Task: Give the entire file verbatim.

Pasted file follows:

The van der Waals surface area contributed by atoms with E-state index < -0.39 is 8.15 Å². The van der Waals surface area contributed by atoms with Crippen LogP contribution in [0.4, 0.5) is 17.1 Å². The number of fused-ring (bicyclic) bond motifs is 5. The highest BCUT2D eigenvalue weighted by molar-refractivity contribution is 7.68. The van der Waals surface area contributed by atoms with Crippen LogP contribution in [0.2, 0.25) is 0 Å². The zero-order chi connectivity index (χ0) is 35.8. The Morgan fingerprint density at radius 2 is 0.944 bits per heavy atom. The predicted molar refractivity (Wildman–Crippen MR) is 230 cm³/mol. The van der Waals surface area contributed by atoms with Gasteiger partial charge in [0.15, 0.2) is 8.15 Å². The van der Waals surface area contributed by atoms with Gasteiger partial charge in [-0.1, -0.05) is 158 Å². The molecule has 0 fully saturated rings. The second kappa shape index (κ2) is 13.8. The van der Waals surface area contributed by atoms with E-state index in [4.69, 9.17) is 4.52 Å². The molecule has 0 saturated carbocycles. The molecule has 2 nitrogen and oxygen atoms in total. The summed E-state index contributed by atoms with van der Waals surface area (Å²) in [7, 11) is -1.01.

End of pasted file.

The van der Waals surface area contributed by atoms with E-state index < -0.39 is 8.15 Å². The van der Waals surface area contributed by atoms with Crippen LogP contribution in [0.4, 0.5) is 17.1 Å². The number of fused-ring (bicyclic) bond motifs is 5. The highest BCUT2D eigenvalue weighted by molar-refractivity contribution is 7.68. The van der Waals surface area contributed by atoms with Crippen LogP contribution in [0.2, 0.25) is 0 Å². The zero-order chi connectivity index (χ0) is 35.8. The Morgan fingerprint density at radius 2 is 0.944 bits per heavy atom. The predicted molar refractivity (Wildman–Crippen MR) is 230 cm³/mol. The van der Waals surface area contributed by atoms with Gasteiger partial charge in [0.15, 0.2) is 8.15 Å². The van der Waals surface area contributed by atoms with Gasteiger partial charge in [-0.1, -0.05) is 158 Å². The molecule has 0 fully saturated rings. The second kappa shape index (κ2) is 13.8. The van der Waals surface area contributed by atoms with E-state index in [4.69, 9.17) is 4.52 Å². The molecule has 0 saturated carbocycles. The molecule has 2 nitrogen and oxygen atoms in total. The summed E-state index contributed by atoms with van der Waals surface area (Å²) in [7, 11) is -1.01.